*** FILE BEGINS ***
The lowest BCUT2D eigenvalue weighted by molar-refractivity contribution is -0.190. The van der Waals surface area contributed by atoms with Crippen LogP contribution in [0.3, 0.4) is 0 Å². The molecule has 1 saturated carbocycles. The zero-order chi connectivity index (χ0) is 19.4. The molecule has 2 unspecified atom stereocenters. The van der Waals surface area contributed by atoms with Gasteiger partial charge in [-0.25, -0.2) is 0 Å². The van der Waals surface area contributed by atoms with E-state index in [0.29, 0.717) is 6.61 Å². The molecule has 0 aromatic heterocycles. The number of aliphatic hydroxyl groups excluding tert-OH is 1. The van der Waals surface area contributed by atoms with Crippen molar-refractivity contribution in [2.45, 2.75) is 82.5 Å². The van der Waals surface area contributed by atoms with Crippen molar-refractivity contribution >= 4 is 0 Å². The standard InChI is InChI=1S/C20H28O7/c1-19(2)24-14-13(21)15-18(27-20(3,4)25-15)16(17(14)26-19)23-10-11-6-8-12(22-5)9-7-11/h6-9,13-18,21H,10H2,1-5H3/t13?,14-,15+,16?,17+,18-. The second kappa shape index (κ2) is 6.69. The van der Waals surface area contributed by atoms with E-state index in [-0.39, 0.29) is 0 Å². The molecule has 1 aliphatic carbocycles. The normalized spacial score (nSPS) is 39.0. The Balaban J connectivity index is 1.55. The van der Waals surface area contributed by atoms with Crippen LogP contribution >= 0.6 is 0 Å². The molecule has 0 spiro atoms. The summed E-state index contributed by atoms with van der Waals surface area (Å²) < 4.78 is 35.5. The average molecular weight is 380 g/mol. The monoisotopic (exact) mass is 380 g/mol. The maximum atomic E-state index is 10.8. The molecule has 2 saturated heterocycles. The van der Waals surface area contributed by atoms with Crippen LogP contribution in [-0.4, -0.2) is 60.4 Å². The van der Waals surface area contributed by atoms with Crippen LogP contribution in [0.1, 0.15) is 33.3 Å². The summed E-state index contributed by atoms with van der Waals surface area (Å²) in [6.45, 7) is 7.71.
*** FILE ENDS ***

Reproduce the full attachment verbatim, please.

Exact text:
The lowest BCUT2D eigenvalue weighted by molar-refractivity contribution is -0.190. The van der Waals surface area contributed by atoms with Crippen LogP contribution in [0.3, 0.4) is 0 Å². The molecule has 1 saturated carbocycles. The zero-order chi connectivity index (χ0) is 19.4. The molecule has 2 unspecified atom stereocenters. The van der Waals surface area contributed by atoms with Gasteiger partial charge in [-0.25, -0.2) is 0 Å². The van der Waals surface area contributed by atoms with E-state index in [0.29, 0.717) is 6.61 Å². The molecule has 0 aromatic heterocycles. The number of aliphatic hydroxyl groups excluding tert-OH is 1. The van der Waals surface area contributed by atoms with Crippen molar-refractivity contribution in [2.45, 2.75) is 82.5 Å². The van der Waals surface area contributed by atoms with Crippen molar-refractivity contribution >= 4 is 0 Å². The standard InChI is InChI=1S/C20H28O7/c1-19(2)24-14-13(21)15-18(27-20(3,4)25-15)16(17(14)26-19)23-10-11-6-8-12(22-5)9-7-11/h6-9,13-18,21H,10H2,1-5H3/t13?,14-,15+,16?,17+,18-. The second kappa shape index (κ2) is 6.69. The van der Waals surface area contributed by atoms with E-state index in [-0.39, 0.29) is 0 Å². The molecule has 1 aliphatic carbocycles. The normalized spacial score (nSPS) is 39.0. The Balaban J connectivity index is 1.55. The van der Waals surface area contributed by atoms with Crippen LogP contribution >= 0.6 is 0 Å². The molecule has 0 spiro atoms. The summed E-state index contributed by atoms with van der Waals surface area (Å²) < 4.78 is 35.5. The average molecular weight is 380 g/mol. The monoisotopic (exact) mass is 380 g/mol. The maximum atomic E-state index is 10.8. The molecule has 2 saturated heterocycles. The van der Waals surface area contributed by atoms with Crippen LogP contribution in [-0.4, -0.2) is 60.4 Å². The van der Waals surface area contributed by atoms with Crippen LogP contribution in [0.1, 0.15) is 33.3 Å². The summed E-state index contributed by atoms with van der Waals surface area (Å²) in [6.45, 7) is 7.71.